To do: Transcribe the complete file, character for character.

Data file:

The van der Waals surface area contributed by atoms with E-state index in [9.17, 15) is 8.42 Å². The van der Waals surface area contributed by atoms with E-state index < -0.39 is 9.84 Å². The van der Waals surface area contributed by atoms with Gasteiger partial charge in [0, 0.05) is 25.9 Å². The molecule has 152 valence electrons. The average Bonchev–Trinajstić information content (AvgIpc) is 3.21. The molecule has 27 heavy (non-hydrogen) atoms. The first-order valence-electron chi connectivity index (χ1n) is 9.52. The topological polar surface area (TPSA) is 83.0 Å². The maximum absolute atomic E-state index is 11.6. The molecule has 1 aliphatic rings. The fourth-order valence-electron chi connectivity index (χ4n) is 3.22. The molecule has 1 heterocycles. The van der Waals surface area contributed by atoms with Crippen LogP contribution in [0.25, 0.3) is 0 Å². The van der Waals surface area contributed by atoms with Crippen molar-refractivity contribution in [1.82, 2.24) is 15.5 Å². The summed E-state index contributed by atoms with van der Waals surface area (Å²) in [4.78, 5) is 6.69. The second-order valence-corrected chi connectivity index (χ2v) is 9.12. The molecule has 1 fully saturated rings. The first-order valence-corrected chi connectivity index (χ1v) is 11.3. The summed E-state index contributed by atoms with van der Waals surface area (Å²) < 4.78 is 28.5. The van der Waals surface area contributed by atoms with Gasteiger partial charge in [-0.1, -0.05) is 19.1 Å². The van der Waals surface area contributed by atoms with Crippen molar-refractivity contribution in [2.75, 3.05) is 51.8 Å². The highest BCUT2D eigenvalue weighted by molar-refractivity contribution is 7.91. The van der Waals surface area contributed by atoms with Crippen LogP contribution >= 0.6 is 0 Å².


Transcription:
The van der Waals surface area contributed by atoms with E-state index in [9.17, 15) is 8.42 Å². The van der Waals surface area contributed by atoms with E-state index < -0.39 is 9.84 Å². The van der Waals surface area contributed by atoms with Gasteiger partial charge in [0, 0.05) is 25.9 Å². The molecule has 152 valence electrons. The average Bonchev–Trinajstić information content (AvgIpc) is 3.21. The molecule has 27 heavy (non-hydrogen) atoms. The first-order valence-electron chi connectivity index (χ1n) is 9.52. The topological polar surface area (TPSA) is 83.0 Å². The maximum absolute atomic E-state index is 11.6. The molecule has 1 aliphatic rings. The fourth-order valence-electron chi connectivity index (χ4n) is 3.22. The molecule has 1 heterocycles. The van der Waals surface area contributed by atoms with Crippen LogP contribution in [0.25, 0.3) is 0 Å². The van der Waals surface area contributed by atoms with Crippen molar-refractivity contribution in [1.82, 2.24) is 15.5 Å². The summed E-state index contributed by atoms with van der Waals surface area (Å²) in [4.78, 5) is 6.69. The second-order valence-corrected chi connectivity index (χ2v) is 9.12. The molecule has 1 fully saturated rings. The first-order valence-corrected chi connectivity index (χ1v) is 11.3. The summed E-state index contributed by atoms with van der Waals surface area (Å²) < 4.78 is 28.5. The van der Waals surface area contributed by atoms with Gasteiger partial charge in [-0.1, -0.05) is 19.1 Å². The van der Waals surface area contributed by atoms with Crippen molar-refractivity contribution in [2.75, 3.05) is 51.8 Å². The highest BCUT2D eigenvalue weighted by molar-refractivity contribution is 7.91. The van der Waals surface area contributed by atoms with Crippen LogP contribution >= 0.6 is 0 Å².